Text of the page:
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username="hello"
password="3333"

function login {
    # 1 - Username
    # 2 - Password
    match=0
    cat LoginsMaintMenu.txt | while read line; do
            x=`echo $line | awk '{print $1}'`
            y=`echo $line | awk '{print $2}'`
            if [ "${x}" == "${1}" ] && [ "${y}" == "${2}" ]; then
                    echo "match"
                    match=1
                    echo $match
                    break
            fi
    done
    echo $match
    return $match
}

echo $username $password
login ${username} ${password}
if [ $? -eq 0 ]; then
echo "FAIL"
else
echo "success"
fi

output:

hello 3333
match
1
0
FAIL

THE PROBLEM: I don't understand why it is echoing "fail". the "match" variable gets set to 1 inside the while loop, but for some reason once I am out of the while loop it still thinks it is the initial zero from its declaration.

I have tried doing a lot of different things, so if someone could give me something concrete to try that'd be great!

Thanks

share|improve this question
    
the while read is executed in a sub-shell, so any modifications you make are not passed to the parent. One of the many annoyances of bash scripting. –  Mike Weller Mar 13 '13 at 16:18
    
@MikeWeller Since bash supports process substitution, a pipeline is never needed. –  jordanm Mar 13 '13 at 16:21
    
The convention is that a return value of 0 represents success, and non-zero represents failure. It is a very bad idea to ignore that convention. –  William Pursell Mar 13 '13 at 21:12

2 Answers 2

up vote 5 down vote accepted

The reason that this is not working is actually the UUOC. In bash, the right side of a pipeline is ran inside of a sub-shell. Any variables set inside of a sub shell will not be set in the parent shell. To fix this, use redirection instead of a pipeline:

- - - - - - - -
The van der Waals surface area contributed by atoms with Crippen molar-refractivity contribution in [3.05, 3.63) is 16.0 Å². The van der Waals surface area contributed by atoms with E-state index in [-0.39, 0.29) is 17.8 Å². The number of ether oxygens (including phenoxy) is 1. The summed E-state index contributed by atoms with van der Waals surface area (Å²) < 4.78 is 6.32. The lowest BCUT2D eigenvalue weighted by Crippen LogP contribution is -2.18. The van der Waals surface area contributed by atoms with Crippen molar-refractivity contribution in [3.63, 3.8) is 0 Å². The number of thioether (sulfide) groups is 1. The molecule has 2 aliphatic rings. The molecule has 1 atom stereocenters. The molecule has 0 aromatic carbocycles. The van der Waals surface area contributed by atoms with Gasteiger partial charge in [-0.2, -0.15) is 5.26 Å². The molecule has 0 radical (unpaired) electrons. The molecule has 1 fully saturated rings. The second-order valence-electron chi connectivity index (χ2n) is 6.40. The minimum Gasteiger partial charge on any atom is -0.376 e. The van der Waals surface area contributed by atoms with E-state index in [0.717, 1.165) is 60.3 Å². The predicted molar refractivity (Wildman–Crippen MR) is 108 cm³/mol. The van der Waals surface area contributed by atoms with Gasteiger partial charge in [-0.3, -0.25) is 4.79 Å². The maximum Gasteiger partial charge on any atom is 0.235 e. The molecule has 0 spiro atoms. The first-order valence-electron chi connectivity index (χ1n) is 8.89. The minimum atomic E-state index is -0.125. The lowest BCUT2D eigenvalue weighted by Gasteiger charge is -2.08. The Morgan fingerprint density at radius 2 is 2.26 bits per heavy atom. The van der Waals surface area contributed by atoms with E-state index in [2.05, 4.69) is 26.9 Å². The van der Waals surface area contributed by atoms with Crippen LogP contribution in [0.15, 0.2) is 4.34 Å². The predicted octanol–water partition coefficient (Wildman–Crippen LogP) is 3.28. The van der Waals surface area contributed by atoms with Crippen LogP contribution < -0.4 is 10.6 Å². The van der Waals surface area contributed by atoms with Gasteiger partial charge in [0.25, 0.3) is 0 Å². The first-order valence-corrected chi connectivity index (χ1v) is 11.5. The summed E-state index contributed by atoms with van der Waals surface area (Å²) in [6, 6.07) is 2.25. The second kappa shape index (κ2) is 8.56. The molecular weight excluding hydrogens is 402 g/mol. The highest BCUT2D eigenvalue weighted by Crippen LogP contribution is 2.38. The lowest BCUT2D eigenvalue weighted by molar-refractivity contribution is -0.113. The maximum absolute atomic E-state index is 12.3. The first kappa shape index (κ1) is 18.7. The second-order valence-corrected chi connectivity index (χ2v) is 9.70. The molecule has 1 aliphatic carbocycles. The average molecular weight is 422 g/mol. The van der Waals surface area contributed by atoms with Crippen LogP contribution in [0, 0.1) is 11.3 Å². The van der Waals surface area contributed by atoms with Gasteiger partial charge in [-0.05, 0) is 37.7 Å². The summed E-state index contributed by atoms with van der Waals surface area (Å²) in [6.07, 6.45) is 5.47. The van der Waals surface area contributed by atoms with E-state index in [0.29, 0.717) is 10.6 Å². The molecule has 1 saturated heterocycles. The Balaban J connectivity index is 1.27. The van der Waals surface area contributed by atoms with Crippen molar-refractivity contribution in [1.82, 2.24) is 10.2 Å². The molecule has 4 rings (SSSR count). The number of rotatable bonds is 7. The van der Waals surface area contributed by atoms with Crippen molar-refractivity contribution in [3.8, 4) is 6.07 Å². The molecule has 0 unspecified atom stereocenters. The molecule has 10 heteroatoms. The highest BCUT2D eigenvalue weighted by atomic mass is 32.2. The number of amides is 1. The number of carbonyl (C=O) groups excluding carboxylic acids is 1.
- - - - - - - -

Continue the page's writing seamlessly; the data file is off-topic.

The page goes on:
username="hello"
password="3333"

function login {
    # 1 - Username
    # 2 - Password
    match=0
    while read x y _; do
        if [ "${x}" == "${1}" ] && [ "${y}" == "${2}" ]; then
            echo "match"
            match=1
            echo $match
            break
        fi
    done < LoginsMaintMenu.txt
    echo $match
    return $match
}

echo $username $password
if login "${username}" "${password}"; then
    echo "FAIL"
else
    echo "success"
fi
share|improve this answer
    
while read x y _; do can you explain what this line does? –  Dan Mar 13 '13 at 16:28
    
@dan It puts the first field of the line in x, the second in y, and discards the rest of the line. It's the equivalent of the awk assignments in the question, without the need for awk. –  jordanm Mar 13 '13 at 16:39
    
Note that because the original code flaunts the convention of returning 0 for success, you should remove the ! in the if, or swap the strings FAIL and success. –  William Pursell Mar 13 '13 at 21:14
    
@WilliamPursell That is correct, removed. –  jordanm Mar 13 '13 at 21:15

The while read ... part of your code (that gets its input from the cat pipe) runs in a subshell. Changes to variables inside that are not visible outside that subshell.

To work around that, change your loop to:

while read ... ; do
  ...
done < LoginsMaintMenu.txt
share|improve this answer
    
I didn't know who posted first! so I gave accepted answer to the other guy cuz he has less points ;) Thanks a lot for answering though! –  Dan Mar 13 '13 at 16:21
    
jordanm's answer is also more complete - it avoids your two awkward awks. You should certainly accept his answer (who posted first is unimportant). –  Mat Mar 13 '13 at 16:22

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